The EOS 700D also features a touchscreen. This is of the capacitive (contact sensitive) rather than resistive (pressure sensitive) type, behaving like that of a typical smartphone. In Live View and Movie modes the screen can be used to specify the point of focus and (optionally) release the shutter. It also supports iPhone-like multi-touch and gestures. The rear screen has been redesigned with no air gap between the display and cover glass in an attempt to reduce reflections and improve visibility in bright light. There's also an anti-smudge coating which aims to reduce the impact of its newfound touch-sensitivity.
The EOS 700D uses Canon's DIGIC 5 processor (as seen in the S100 and G1 X compacts), which allows it to shoot at a maximum ISO sensitivity of 12,800 (25,600 extended), and allows lens-specific corrections for chromatic aberration and vignetting in the camera's JPEG processing. The 'conventional' autofocus system for eye-level shooting is borrowed from the EOS 60D, and uses nine focus points which are now all cross-type, with the center point offering additional accuracy with fast lenses.
The camera also has a built-in stereo microphone to provide sound for video, while retaining an external microphone input. The 'HDR Backlight' and 'Handheld Night Scene', modes combine multiple exposures to give a final processed image. A four-exposure 'Multi Shot Noise Reduction' setting is also available in the PASM modes.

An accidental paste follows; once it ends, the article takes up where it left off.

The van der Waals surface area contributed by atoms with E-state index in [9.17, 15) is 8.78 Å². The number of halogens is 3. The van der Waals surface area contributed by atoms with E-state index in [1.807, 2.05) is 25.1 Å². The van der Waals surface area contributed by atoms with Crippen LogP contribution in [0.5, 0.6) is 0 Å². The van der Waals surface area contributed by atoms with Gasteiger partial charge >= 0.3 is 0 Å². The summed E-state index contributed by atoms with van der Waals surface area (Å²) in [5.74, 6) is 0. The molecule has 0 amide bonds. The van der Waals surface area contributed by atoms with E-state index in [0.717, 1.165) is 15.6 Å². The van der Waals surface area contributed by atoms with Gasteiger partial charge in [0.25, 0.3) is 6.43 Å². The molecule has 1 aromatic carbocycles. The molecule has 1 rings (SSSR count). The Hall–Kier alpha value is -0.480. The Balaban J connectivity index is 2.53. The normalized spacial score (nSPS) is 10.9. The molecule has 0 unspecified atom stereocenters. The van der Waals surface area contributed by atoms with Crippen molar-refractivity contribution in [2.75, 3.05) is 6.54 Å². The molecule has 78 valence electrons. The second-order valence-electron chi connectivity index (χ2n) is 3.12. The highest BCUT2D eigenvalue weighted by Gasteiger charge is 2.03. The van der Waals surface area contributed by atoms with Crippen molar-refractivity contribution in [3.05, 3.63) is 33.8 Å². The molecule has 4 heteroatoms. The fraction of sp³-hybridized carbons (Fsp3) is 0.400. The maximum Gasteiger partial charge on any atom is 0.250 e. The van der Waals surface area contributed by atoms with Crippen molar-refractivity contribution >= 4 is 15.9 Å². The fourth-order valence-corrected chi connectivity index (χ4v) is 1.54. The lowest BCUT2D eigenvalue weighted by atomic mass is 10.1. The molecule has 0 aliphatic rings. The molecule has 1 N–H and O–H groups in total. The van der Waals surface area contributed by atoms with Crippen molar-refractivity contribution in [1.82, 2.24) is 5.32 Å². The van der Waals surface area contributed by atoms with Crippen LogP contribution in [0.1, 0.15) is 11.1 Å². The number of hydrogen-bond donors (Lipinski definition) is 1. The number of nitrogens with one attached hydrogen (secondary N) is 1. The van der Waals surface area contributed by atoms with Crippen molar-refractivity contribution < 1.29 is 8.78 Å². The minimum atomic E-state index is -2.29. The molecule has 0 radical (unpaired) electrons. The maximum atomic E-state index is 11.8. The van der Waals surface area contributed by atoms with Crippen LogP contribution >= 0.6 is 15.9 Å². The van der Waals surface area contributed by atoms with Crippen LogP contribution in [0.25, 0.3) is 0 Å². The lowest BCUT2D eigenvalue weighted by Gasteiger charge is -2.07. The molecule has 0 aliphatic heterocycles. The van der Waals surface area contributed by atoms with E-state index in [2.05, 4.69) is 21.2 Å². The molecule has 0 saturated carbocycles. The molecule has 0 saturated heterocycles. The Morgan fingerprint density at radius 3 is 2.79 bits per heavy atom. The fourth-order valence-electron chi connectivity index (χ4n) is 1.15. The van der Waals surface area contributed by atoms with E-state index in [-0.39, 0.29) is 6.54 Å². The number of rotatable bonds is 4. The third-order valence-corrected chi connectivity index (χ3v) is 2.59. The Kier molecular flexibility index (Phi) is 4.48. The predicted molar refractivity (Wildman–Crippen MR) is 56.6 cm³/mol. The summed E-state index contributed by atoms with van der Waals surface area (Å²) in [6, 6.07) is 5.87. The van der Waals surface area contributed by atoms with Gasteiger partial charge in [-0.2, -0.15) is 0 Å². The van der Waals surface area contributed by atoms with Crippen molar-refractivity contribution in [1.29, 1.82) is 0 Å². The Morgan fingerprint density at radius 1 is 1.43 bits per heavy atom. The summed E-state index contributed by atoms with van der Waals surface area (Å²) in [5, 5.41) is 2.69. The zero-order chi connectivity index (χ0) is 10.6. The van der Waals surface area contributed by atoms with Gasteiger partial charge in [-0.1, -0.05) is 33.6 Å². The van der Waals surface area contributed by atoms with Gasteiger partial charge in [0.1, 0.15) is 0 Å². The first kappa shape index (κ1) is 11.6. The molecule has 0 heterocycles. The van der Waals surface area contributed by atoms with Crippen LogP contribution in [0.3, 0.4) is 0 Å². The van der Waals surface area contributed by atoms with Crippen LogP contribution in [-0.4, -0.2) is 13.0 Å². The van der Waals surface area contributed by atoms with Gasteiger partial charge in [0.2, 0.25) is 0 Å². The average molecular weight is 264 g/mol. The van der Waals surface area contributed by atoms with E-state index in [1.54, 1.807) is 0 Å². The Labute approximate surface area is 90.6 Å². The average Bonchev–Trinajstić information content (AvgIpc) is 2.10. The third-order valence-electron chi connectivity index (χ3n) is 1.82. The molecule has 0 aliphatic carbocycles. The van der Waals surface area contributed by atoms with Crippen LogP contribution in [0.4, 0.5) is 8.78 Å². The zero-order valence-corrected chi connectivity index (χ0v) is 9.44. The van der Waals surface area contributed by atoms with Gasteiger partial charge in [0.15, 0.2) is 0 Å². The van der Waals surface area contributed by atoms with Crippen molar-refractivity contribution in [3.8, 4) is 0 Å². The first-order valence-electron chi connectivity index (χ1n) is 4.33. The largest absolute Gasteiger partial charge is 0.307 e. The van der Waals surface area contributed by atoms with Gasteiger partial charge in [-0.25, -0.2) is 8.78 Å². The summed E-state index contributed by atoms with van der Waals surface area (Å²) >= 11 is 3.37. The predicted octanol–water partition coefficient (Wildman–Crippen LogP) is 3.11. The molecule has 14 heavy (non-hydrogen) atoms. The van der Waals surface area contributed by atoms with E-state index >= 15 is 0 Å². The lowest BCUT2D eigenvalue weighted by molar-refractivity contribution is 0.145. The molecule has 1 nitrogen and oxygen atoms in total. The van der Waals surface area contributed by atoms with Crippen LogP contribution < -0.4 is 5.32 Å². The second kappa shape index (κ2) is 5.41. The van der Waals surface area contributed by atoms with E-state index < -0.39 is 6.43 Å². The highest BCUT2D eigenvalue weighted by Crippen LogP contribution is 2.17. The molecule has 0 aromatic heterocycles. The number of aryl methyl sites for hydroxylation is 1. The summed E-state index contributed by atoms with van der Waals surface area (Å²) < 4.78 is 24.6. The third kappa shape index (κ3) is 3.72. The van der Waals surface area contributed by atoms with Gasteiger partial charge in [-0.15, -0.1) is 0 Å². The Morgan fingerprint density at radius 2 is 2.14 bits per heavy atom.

Announced alongside the EOS 700D is the EF-S 18-55mm F3.5-5.6 IS STM kit lens. With the camera itself offering little to distinguish itself from the EOS 650D, the option to buy the 700D with the new, stepper-motor-driven 18-55mm STM lens stands out as its main attraction. The lens offers better movie focusing and up to four stops of image stabilization, along with a close focusing distance of 0.25m and a circular seven-bladed aperture. An internal focus design means the lens does not extend when focusing. Optical performance remains essentially on par with its non-STM EF-S 18-55mm f/3.5-5.6 IS II cousin, however, as you can see in our lens comparison tool.